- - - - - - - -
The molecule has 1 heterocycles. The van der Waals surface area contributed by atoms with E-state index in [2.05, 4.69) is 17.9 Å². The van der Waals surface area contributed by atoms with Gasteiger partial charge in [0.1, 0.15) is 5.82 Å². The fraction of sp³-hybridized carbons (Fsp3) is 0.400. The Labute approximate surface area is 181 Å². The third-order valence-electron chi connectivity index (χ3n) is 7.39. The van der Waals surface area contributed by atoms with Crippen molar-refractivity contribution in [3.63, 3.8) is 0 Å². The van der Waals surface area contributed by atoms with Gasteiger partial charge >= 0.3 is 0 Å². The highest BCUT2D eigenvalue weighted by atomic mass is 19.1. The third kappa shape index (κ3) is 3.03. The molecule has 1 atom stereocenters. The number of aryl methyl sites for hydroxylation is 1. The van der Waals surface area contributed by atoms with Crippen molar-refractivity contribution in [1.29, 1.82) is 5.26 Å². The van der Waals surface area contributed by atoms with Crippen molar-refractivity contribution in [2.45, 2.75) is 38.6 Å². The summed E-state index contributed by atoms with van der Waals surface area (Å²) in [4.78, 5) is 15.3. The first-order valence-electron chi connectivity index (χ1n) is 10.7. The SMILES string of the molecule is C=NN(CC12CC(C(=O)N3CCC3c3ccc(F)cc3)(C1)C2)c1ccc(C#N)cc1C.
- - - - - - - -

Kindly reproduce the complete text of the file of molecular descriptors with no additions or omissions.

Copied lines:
The molecule has 1 heterocycles. The van der Waals surface area contributed by atoms with E-state index in [2.05, 4.69) is 17.9 Å². The van der Waals surface area contributed by atoms with Gasteiger partial charge in [0.1, 0.15) is 5.82 Å². The fraction of sp³-hybridized carbons (Fsp3) is 0.400. The Labute approximate surface area is 181 Å². The third-order valence-electron chi connectivity index (χ3n) is 7.39. The van der Waals surface area contributed by atoms with Crippen molar-refractivity contribution in [3.63, 3.8) is 0 Å². The van der Waals surface area contributed by atoms with Gasteiger partial charge >= 0.3 is 0 Å². The highest BCUT2D eigenvalue weighted by atomic mass is 19.1. The third kappa shape index (κ3) is 3.03. The molecule has 1 atom stereocenters. The number of aryl methyl sites for hydroxylation is 1. The van der Waals surface area contributed by atoms with Crippen molar-refractivity contribution in [1.29, 1.82) is 5.26 Å². The van der Waals surface area contributed by atoms with Crippen molar-refractivity contribution in [2.45, 2.75) is 38.6 Å². The summed E-state index contributed by atoms with van der Waals surface area (Å²) in [4.78, 5) is 15.3. The first-order valence-electron chi connectivity index (χ1n) is 10.7. The SMILES string of the molecule is C=NN(CC12CC(C(=O)N3CCC3c3ccc(F)cc3)(C1)C2)c1ccc(C#N)cc1C.